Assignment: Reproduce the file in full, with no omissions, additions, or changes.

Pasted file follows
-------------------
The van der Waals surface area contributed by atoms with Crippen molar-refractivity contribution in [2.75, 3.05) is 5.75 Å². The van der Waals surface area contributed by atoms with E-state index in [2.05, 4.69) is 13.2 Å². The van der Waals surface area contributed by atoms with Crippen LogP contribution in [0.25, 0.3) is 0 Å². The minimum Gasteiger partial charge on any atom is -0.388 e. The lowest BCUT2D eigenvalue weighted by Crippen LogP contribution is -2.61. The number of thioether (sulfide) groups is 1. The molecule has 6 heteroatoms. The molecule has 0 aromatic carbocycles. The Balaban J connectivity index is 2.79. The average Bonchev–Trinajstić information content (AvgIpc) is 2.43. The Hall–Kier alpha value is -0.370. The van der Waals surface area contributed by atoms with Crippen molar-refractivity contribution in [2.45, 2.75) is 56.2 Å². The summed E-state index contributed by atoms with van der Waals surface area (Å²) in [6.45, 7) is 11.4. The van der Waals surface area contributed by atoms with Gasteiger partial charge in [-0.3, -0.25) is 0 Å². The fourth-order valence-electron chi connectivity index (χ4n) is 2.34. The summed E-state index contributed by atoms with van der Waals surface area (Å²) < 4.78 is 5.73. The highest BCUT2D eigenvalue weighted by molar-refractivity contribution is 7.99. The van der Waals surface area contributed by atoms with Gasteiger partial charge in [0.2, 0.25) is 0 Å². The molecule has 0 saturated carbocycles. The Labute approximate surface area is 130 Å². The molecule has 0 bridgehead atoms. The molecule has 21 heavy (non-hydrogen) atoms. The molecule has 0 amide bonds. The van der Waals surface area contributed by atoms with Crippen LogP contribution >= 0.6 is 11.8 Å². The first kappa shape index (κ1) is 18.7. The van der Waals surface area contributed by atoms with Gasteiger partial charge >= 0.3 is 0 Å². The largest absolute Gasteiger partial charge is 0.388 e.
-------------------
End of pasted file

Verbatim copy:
The van der Waals surface area contributed by atoms with Crippen molar-refractivity contribution in [2.75, 3.05) is 5.75 Å². The van der Waals surface area contributed by atoms with E-state index in [2.05, 4.69) is 13.2 Å². The van der Waals surface area contributed by atoms with Crippen LogP contribution in [0.25, 0.3) is 0 Å². The minimum Gasteiger partial charge on any atom is -0.388 e. The lowest BCUT2D eigenvalue weighted by Crippen LogP contribution is -2.61. The number of thioether (sulfide) groups is 1. The molecule has 6 heteroatoms. The molecule has 0 aromatic carbocycles. The Balaban J connectivity index is 2.79. The average Bonchev–Trinajstić information content (AvgIpc) is 2.43. The Hall–Kier alpha value is -0.370. The van der Waals surface area contributed by atoms with Crippen molar-refractivity contribution in [2.45, 2.75) is 56.2 Å². The summed E-state index contributed by atoms with van der Waals surface area (Å²) in [6.45, 7) is 11.4. The van der Waals surface area contributed by atoms with Gasteiger partial charge in [-0.3, -0.25) is 0 Å². The fourth-order valence-electron chi connectivity index (χ4n) is 2.34. The summed E-state index contributed by atoms with van der Waals surface area (Å²) < 4.78 is 5.73. The highest BCUT2D eigenvalue weighted by molar-refractivity contribution is 7.99. The van der Waals surface area contributed by atoms with Gasteiger partial charge in [0.2, 0.25) is 0 Å². The molecule has 0 saturated carbocycles. The Labute approximate surface area is 130 Å². The molecule has 0 bridgehead atoms. The molecule has 21 heavy (non-hydrogen) atoms. The molecule has 0 amide bonds. The van der Waals surface area contributed by atoms with Crippen LogP contribution >= 0.6 is 11.8 Å². The first kappa shape index (κ1) is 18.7. The van der Waals surface area contributed by atoms with Gasteiger partial charge >= 0.3 is 0 Å². The largest absolute Gasteiger partial charge is 0.388 e.